University of Portsmouth to proceed with staff cuts despite concerns from local councillor

A CITY university will proceed with planned redundancies despite calls from a councillor to reconsider, amid concerns for local staff and students.

Monday, 29th June 2020, 4:35 pm
Updated Monday, 29th June 2020, 4:58 pm
UoP students protesting over proposed job cuts on the Portsmouth Guildhall steps in February. Picture: Habibur Rahman

Councillor Cal Corkery has written to the University of Portsmouth asking for a delay after it was revealed there were plans to reduce its English Literature department from 12 to five full-time staff.

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University students feel ‘shortchanged’ by proposed job cuts

In the letter the Labour councillor said: 'I am writing to you as one of the elected representatives for Charles Dickens ward, home not only to the birthplace of the famous author but also to several thousand University of Portsmouth students and staff.

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Cllr Cal Corkery was concerned for the staff and students.Picture: Habibur Rahman

'Charles Dickens ward has a rich heritage but now finds itself falling on hard times. Not only are we the most deprived area in the city, the child poverty rate is the highest in the whole of the south east.

'Given we are still very much in the midst of an unprecedented crisis I would urge the proposed redundancies be placed on hold. The university registered an operating surplus of £14.8m and total reserves of £298m in 2018/19, the last financial year for which information has been published. With those figures in mind it seems to me such redundancies are not a pressing financial necessity.'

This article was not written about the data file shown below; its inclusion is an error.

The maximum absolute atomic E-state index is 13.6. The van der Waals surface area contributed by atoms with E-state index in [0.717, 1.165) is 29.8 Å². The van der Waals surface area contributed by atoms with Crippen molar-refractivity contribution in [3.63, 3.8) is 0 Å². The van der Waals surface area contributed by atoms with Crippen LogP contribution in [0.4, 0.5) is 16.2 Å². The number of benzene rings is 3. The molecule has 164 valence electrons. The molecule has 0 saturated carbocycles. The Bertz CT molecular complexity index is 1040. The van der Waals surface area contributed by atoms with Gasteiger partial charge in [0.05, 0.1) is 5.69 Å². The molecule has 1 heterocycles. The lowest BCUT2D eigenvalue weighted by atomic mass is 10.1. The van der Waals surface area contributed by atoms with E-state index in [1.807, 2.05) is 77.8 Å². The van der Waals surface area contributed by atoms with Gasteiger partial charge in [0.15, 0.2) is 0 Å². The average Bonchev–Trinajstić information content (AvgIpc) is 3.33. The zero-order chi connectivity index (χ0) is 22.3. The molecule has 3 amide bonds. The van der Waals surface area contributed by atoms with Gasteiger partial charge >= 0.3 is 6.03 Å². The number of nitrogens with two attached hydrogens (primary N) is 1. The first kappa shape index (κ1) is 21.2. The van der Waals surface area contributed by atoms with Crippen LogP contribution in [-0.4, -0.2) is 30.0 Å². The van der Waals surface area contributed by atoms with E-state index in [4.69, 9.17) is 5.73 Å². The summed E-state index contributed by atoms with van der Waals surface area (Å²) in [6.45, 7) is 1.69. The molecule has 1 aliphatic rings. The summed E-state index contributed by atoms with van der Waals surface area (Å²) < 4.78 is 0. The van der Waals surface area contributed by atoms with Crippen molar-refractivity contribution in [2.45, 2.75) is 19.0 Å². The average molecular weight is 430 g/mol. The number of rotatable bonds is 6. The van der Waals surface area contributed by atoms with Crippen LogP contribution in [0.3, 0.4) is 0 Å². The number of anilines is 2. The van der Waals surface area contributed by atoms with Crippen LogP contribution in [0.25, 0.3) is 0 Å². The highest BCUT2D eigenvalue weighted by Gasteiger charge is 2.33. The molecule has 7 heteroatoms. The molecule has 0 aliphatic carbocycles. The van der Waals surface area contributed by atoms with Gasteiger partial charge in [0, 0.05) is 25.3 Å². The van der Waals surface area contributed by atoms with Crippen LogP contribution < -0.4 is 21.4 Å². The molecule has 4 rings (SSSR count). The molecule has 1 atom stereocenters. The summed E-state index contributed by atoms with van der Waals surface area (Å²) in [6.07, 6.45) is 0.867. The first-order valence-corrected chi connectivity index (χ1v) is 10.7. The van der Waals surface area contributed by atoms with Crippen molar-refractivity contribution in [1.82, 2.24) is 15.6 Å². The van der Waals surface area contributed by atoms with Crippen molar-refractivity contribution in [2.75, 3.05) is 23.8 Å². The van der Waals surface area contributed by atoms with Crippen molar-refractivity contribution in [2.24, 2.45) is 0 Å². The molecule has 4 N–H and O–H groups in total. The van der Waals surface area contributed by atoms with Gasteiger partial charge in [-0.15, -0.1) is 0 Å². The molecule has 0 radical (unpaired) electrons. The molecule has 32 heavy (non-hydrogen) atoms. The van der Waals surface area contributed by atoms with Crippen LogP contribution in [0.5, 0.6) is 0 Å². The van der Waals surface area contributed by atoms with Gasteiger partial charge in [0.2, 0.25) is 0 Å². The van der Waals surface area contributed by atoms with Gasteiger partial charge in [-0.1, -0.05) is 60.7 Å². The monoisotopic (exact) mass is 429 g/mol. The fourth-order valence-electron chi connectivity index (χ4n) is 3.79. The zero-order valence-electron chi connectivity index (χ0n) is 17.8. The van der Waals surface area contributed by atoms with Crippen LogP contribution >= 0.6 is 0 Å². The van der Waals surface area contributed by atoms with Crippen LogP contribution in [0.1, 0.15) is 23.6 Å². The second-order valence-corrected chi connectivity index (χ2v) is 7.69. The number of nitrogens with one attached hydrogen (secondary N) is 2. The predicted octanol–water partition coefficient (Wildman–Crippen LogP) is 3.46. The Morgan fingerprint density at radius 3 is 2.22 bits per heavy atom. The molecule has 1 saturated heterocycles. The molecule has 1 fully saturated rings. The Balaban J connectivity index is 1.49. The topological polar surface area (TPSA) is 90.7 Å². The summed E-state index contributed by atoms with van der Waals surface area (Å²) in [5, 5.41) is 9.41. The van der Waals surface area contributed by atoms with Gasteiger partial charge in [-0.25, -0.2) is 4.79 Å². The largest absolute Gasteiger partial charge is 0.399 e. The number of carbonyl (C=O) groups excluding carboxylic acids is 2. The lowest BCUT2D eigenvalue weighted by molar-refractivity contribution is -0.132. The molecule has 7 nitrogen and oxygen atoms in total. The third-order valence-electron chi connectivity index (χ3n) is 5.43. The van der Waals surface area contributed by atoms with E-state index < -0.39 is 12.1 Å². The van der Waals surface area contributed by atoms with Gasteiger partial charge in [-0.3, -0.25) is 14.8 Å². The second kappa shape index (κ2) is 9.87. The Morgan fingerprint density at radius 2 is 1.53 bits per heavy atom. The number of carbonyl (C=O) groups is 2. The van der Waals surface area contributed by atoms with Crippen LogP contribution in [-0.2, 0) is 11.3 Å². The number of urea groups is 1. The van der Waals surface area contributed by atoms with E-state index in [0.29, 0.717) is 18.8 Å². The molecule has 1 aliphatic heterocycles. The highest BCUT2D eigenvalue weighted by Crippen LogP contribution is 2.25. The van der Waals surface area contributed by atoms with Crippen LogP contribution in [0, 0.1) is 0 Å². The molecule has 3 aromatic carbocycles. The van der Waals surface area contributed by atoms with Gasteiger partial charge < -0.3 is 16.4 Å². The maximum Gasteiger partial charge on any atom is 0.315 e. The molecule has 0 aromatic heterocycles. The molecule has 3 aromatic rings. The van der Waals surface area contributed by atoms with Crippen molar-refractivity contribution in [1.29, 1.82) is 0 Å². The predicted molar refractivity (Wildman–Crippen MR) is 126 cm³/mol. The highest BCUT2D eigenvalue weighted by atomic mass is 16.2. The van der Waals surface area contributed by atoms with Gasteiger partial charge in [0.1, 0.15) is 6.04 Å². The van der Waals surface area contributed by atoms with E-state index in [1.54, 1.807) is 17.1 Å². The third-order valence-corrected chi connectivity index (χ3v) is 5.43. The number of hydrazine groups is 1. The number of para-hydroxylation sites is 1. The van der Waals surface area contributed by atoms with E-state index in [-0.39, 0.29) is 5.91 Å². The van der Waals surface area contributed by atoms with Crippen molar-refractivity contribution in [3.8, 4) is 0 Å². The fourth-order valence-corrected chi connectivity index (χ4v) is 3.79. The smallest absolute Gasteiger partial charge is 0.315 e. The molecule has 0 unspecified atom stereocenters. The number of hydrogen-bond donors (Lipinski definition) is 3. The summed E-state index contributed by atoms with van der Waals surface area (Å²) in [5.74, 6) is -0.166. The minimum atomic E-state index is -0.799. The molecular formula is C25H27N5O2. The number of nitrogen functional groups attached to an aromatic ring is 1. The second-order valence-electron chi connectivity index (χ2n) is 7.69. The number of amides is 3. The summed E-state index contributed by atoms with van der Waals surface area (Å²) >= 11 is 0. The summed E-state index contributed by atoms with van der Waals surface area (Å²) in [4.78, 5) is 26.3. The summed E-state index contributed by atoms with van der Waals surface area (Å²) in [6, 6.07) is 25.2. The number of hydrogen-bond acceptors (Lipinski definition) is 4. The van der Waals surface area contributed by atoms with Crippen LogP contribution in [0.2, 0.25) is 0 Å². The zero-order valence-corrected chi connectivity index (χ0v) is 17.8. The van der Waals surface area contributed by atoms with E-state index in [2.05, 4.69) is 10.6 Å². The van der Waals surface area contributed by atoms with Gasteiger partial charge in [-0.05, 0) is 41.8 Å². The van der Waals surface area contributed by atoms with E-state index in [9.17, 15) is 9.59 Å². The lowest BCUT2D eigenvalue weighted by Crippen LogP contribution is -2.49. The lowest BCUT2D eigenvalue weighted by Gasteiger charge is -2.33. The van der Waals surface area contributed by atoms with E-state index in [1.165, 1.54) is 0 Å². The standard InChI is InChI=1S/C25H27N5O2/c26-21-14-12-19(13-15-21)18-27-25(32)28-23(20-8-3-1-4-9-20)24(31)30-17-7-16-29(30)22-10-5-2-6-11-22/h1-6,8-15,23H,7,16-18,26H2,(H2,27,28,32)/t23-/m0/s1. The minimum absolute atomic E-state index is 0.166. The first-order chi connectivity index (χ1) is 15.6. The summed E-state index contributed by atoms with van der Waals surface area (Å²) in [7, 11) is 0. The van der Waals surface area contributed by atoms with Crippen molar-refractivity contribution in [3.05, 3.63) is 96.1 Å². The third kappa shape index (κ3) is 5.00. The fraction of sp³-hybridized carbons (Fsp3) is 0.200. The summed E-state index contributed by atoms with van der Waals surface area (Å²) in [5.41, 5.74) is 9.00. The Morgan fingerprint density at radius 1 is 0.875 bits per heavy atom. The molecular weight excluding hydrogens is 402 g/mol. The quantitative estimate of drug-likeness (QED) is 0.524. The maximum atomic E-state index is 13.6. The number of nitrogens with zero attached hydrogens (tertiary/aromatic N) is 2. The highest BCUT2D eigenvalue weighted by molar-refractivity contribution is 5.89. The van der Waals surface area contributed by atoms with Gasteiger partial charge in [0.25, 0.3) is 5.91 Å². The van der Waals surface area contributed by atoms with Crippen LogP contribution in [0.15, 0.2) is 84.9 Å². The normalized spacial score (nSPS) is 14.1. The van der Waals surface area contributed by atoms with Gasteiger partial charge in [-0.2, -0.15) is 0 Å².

However, a university spokesman said any delays would lead to a 'greater period of uncertainty for staff.'

He said: 'Applications to English Literature courses at the University of Portsmouth have unfortunately fallen by 24 per cent in the last four years since 2015/16, showing a consistent decline.

'Delaying this implementation will perpetuate imbalances and unfairness in the workload allocations of staff, and prevent the timely redistribution of resources to those areas that need it. Delaying decisions will also cause a greater period of uncertainty for staff.

'It is important to remember that these are proposals, and that the university welcomes responses and alternative ideas throughout the consultation. The final business case will be considered by the university executive board on July 27, 2020 when the board will make the final decision whether or not to proceed with the business case presented.

'The university will do everything it can to support affected staff find alternative employment should the university executive board's decision result in redundancies.'

Around 50 students attended a protest in Guildhall Square against the cuts in February.

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